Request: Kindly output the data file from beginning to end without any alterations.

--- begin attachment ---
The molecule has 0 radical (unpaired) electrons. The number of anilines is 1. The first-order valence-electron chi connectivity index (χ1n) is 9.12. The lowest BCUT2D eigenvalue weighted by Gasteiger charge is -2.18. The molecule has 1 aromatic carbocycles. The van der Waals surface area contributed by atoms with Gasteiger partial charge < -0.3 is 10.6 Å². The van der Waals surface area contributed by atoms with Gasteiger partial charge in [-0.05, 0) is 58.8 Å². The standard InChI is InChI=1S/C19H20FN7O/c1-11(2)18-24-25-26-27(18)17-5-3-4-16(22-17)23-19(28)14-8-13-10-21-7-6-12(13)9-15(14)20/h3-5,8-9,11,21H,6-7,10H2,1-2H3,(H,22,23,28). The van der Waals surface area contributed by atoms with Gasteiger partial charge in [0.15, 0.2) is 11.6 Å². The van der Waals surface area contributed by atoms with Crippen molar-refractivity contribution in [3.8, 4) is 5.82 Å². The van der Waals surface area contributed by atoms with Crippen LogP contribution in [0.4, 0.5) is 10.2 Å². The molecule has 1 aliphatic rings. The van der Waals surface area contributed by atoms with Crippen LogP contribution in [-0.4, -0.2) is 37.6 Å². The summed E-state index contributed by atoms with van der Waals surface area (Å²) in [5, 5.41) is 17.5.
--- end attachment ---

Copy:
The molecule has 0 radical (unpaired) electrons. The number of anilines is 1. The first-order valence-electron chi connectivity index (χ1n) is 9.12. The lowest BCUT2D eigenvalue weighted by Gasteiger charge is -2.18. The molecule has 1 aromatic carbocycles. The van der Waals surface area contributed by atoms with Gasteiger partial charge < -0.3 is 10.6 Å². The van der Waals surface area contributed by atoms with Gasteiger partial charge in [-0.05, 0) is 58.8 Å². The standard InChI is InChI=1S/C19H20FN7O/c1-11(2)18-24-25-26-27(18)17-5-3-4-16(22-17)23-19(28)14-8-13-10-21-7-6-12(13)9-15(14)20/h3-5,8-9,11,21H,6-7,10H2,1-2H3,(H,22,23,28). The van der Waals surface area contributed by atoms with Gasteiger partial charge in [0.15, 0.2) is 11.6 Å². The van der Waals surface area contributed by atoms with Crippen molar-refractivity contribution in [3.8, 4) is 5.82 Å². The van der Waals surface area contributed by atoms with Crippen LogP contribution in [0.4, 0.5) is 10.2 Å². The molecule has 1 aliphatic rings. The van der Waals surface area contributed by atoms with Crippen LogP contribution in [-0.4, -0.2) is 37.6 Å². The summed E-state index contributed by atoms with van der Waals surface area (Å²) in [5, 5.41) is 17.5.